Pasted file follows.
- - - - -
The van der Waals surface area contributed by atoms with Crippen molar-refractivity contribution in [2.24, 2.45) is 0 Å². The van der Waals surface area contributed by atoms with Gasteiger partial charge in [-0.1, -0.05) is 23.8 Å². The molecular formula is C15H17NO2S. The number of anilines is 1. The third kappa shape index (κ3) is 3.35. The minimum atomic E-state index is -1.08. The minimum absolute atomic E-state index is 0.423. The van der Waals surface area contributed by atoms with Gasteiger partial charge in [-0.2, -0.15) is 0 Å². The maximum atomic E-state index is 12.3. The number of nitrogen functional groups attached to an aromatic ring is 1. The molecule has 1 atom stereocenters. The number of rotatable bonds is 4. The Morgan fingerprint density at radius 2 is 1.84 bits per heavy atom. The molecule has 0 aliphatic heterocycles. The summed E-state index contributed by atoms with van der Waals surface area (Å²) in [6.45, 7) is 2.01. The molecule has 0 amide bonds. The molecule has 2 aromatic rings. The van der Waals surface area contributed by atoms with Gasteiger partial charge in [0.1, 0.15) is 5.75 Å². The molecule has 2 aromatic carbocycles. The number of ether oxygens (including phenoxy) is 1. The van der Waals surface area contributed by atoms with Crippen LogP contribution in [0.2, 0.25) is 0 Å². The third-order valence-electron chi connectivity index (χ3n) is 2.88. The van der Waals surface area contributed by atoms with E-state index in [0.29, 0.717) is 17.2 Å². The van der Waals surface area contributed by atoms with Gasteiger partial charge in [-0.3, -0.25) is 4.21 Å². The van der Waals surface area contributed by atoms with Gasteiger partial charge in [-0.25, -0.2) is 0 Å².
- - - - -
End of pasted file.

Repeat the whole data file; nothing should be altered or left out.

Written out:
The van der Waals surface area contributed by atoms with Crippen molar-refractivity contribution in [2.24, 2.45) is 0 Å². The van der Waals surface area contributed by atoms with Gasteiger partial charge in [-0.1, -0.05) is 23.8 Å². The molecular formula is C15H17NO2S. The number of anilines is 1. The third kappa shape index (κ3) is 3.35. The minimum atomic E-state index is -1.08. The minimum absolute atomic E-state index is 0.423. The van der Waals surface area contributed by atoms with Gasteiger partial charge in [-0.2, -0.15) is 0 Å². The maximum atomic E-state index is 12.3. The number of nitrogen functional groups attached to an aromatic ring is 1. The molecule has 1 atom stereocenters. The number of rotatable bonds is 4. The Morgan fingerprint density at radius 2 is 1.84 bits per heavy atom. The molecule has 0 aliphatic heterocycles. The summed E-state index contributed by atoms with van der Waals surface area (Å²) in [6.45, 7) is 2.01. The molecule has 0 amide bonds. The molecule has 2 aromatic rings. The van der Waals surface area contributed by atoms with Gasteiger partial charge in [0.1, 0.15) is 5.75 Å². The molecule has 2 aromatic carbocycles. The number of ether oxygens (including phenoxy) is 1. The van der Waals surface area contributed by atoms with Crippen LogP contribution in [0.2, 0.25) is 0 Å². The third-order valence-electron chi connectivity index (χ3n) is 2.88. The van der Waals surface area contributed by atoms with E-state index in [0.29, 0.717) is 17.2 Å². The van der Waals surface area contributed by atoms with Gasteiger partial charge in [-0.3, -0.25) is 4.21 Å². The van der Waals surface area contributed by atoms with Gasteiger partial charge in [-0.25, -0.2) is 0 Å².